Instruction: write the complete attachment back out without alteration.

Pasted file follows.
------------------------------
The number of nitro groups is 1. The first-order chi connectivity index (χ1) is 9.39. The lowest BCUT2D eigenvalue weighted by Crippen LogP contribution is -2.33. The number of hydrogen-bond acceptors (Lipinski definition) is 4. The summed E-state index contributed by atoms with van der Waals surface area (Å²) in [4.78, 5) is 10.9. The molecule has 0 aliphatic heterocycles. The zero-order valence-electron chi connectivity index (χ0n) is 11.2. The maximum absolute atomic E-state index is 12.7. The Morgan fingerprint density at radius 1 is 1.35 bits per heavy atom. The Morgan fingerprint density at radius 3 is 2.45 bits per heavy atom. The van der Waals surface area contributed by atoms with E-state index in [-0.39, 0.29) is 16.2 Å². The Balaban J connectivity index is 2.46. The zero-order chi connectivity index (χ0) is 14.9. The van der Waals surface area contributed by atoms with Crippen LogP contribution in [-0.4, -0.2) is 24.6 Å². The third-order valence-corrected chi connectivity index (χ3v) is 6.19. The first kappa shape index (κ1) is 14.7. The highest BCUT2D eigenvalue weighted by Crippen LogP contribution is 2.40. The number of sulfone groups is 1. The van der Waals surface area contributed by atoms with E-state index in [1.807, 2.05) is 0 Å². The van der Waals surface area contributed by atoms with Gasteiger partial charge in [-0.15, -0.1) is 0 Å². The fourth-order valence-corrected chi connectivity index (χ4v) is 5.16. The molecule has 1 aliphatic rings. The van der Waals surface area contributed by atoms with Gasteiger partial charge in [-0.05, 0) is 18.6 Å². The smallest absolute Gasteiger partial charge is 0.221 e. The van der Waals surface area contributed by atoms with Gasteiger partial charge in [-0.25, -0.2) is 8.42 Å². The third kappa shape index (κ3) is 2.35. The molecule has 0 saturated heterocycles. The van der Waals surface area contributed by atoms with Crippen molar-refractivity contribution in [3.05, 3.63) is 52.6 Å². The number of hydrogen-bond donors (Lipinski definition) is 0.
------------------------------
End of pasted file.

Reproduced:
The number of nitro groups is 1. The first-order chi connectivity index (χ1) is 9.39. The lowest BCUT2D eigenvalue weighted by Crippen LogP contribution is -2.33. The number of hydrogen-bond acceptors (Lipinski definition) is 4. The summed E-state index contributed by atoms with van der Waals surface area (Å²) in [4.78, 5) is 10.9. The molecule has 0 aliphatic heterocycles. The zero-order valence-electron chi connectivity index (χ0n) is 11.2. The maximum absolute atomic E-state index is 12.7. The Morgan fingerprint density at radius 1 is 1.35 bits per heavy atom. The Morgan fingerprint density at radius 3 is 2.45 bits per heavy atom. The van der Waals surface area contributed by atoms with E-state index in [-0.39, 0.29) is 16.2 Å². The Balaban J connectivity index is 2.46. The zero-order chi connectivity index (χ0) is 14.9. The van der Waals surface area contributed by atoms with Crippen LogP contribution in [-0.4, -0.2) is 24.6 Å². The third-order valence-corrected chi connectivity index (χ3v) is 6.19. The first kappa shape index (κ1) is 14.7. The highest BCUT2D eigenvalue weighted by Crippen LogP contribution is 2.40. The number of sulfone groups is 1. The van der Waals surface area contributed by atoms with E-state index in [1.807, 2.05) is 0 Å². The van der Waals surface area contributed by atoms with Gasteiger partial charge in [-0.15, -0.1) is 0 Å². The fourth-order valence-corrected chi connectivity index (χ4v) is 5.16. The molecule has 1 aliphatic rings. The van der Waals surface area contributed by atoms with Gasteiger partial charge in [-0.05, 0) is 18.6 Å². The smallest absolute Gasteiger partial charge is 0.221 e. The van der Waals surface area contributed by atoms with Gasteiger partial charge in [-0.25, -0.2) is 8.42 Å². The third kappa shape index (κ3) is 2.35. The molecule has 0 saturated heterocycles. The van der Waals surface area contributed by atoms with Crippen molar-refractivity contribution in [3.05, 3.63) is 52.6 Å². The number of hydrogen-bond donors (Lipinski definition) is 0.